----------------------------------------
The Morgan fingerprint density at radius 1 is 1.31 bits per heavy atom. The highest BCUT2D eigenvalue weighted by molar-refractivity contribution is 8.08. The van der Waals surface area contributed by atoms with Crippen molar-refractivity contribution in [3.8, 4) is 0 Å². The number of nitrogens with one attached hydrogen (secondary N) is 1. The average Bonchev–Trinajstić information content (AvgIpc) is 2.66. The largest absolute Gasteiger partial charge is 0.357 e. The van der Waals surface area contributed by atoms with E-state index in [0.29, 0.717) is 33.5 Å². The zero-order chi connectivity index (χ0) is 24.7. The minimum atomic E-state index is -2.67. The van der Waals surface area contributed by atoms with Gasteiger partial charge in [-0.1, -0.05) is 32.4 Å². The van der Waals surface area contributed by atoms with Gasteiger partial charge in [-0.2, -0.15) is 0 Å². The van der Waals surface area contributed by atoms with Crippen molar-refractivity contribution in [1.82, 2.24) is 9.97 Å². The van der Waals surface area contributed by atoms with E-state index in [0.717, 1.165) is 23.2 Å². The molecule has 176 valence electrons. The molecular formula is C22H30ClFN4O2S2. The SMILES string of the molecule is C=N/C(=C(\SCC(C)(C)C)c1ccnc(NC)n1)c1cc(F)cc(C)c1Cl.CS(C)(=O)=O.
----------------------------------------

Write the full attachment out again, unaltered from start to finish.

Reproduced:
The Morgan fingerprint density at radius 1 is 1.31 bits per heavy atom. The highest BCUT2D eigenvalue weighted by molar-refractivity contribution is 8.08. The van der Waals surface area contributed by atoms with Crippen molar-refractivity contribution in [3.8, 4) is 0 Å². The number of nitrogens with one attached hydrogen (secondary N) is 1. The average Bonchev–Trinajstić information content (AvgIpc) is 2.66. The largest absolute Gasteiger partial charge is 0.357 e. The van der Waals surface area contributed by atoms with E-state index in [0.29, 0.717) is 33.5 Å². The zero-order chi connectivity index (χ0) is 24.7. The minimum atomic E-state index is -2.67. The van der Waals surface area contributed by atoms with Gasteiger partial charge in [-0.1, -0.05) is 32.4 Å². The van der Waals surface area contributed by atoms with Gasteiger partial charge in [-0.2, -0.15) is 0 Å². The van der Waals surface area contributed by atoms with Crippen molar-refractivity contribution in [1.82, 2.24) is 9.97 Å². The van der Waals surface area contributed by atoms with E-state index in [0.717, 1.165) is 23.2 Å². The molecule has 176 valence electrons. The molecular formula is C22H30ClFN4O2S2. The SMILES string of the molecule is C=N/C(=C(\SCC(C)(C)C)c1ccnc(NC)n1)c1cc(F)cc(C)c1Cl.CS(C)(=O)=O.